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Standard English has several different types of phrases. Among them are the noun phrase, the prepositional phrase, the absolute phrase, the infinitive phrase and the participial phrase. What is a phrase? A phrase is a group of words that express a single idea. An example of a phrase is: “Six and one have dozen ways or another.”
The idea expressed is that it doesn’t matter which way you do something because in the end, you’ll get the same results.
Noun Phrase: A noun phrase includes a noun and a modifier. The modifier could be an adjective or any one of a number of other phrases.
Examples of noun phrases include: red shirt, angry man and velvet seat. In these three examples, shirt, man and seat are the nouns while red, angry and velvet are adjectives. When you look at the noun and the adjective together, you have a “noun phrase.”
Prepositional Phrase: A prepositional phrase include a preposition, a noun or a pronoun that acts as the object of the preposition. The prepositional phrase tells where and/or when something occurs. An example of a prepositional phrase would be: “He followed the stranger outside of the pool hall.” In this sentence “he” is the pronoun and the “stranger” is the object. The word “outside” is the preposition and then, outside of where? “Outside of the pool hall” which is the prepositional phrase.
Absolute Phrase: An absolute phrase is a group of words that contain a noun or a pronoun and a participle, along with a modifier. Absolute phrases do not connect directly to or modify any specific words contained in the rest of a sentence. Rather, absolute phrases modify the entire sentence by adding additional information. An example of an absolute phrase is: The game nearly finished, the Patriots would emerge as the winner! Here we can see that “the game nearly finished” modifies “the Patriots would emerge as the winner.” It also contains a noun, i.e., the “game” and a participle with a modifier “nearly finished.”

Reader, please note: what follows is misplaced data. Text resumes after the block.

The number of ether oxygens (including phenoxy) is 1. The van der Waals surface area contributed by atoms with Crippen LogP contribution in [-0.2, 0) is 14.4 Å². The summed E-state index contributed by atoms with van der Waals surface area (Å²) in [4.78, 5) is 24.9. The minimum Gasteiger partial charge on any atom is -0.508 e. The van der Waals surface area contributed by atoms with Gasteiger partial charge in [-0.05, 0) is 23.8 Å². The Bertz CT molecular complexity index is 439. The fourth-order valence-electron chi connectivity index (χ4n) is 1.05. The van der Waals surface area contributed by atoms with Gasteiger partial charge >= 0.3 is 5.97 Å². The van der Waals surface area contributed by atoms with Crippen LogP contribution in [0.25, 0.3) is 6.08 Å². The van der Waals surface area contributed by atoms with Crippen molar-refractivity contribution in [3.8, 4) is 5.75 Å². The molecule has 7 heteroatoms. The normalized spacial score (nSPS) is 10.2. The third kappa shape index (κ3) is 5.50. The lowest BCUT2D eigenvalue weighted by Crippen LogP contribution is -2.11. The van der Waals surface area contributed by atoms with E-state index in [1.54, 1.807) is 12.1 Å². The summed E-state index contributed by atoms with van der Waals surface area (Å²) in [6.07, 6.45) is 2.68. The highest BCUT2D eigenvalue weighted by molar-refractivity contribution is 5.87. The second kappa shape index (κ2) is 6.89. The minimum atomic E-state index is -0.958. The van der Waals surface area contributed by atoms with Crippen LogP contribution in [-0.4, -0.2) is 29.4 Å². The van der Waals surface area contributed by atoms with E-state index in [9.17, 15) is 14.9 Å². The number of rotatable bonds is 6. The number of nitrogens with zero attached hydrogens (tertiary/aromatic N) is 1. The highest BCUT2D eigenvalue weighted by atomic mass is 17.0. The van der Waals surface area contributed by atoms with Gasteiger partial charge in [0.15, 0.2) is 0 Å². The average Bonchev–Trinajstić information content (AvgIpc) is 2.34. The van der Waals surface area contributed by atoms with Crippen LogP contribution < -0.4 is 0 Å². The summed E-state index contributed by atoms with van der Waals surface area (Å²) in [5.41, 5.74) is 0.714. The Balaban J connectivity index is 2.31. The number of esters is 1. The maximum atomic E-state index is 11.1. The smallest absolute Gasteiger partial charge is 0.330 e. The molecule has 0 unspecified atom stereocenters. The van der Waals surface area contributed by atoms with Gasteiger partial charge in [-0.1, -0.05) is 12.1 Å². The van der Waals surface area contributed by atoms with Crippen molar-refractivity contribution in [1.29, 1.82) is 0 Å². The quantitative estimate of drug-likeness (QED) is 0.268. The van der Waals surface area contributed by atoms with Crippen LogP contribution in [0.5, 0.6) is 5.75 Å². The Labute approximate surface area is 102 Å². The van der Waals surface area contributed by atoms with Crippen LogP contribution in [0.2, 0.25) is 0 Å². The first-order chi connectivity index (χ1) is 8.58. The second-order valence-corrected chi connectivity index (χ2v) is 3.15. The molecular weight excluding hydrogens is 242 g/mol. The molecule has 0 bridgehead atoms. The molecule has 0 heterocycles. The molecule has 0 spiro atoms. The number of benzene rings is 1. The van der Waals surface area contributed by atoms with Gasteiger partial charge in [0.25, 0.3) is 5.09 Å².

Infinitive Phrase: An infinitive phrase contains the root of a verb, for example: to play or to hide. An example of an infinitive phrase is: “To go to the movies, he had to clean up his room.” “To go” is the root of the verb go and “to go to the movies” is an infinitive phrase.
Participial Phrase: Participial phrases always act as adjectives and include verbs ending in “ing.” An example of a participial phrase is: “The kitchen floor, having been mopped clean, sparkled brightly.” “Having been mopped clean” is the participial phrase since the verb ends in “ing.”
For each sentence below, determine if the underlined portion is a noun phrase, a prepositional phrase, an absolute phrase, an infinitive phrase or a participial phrase.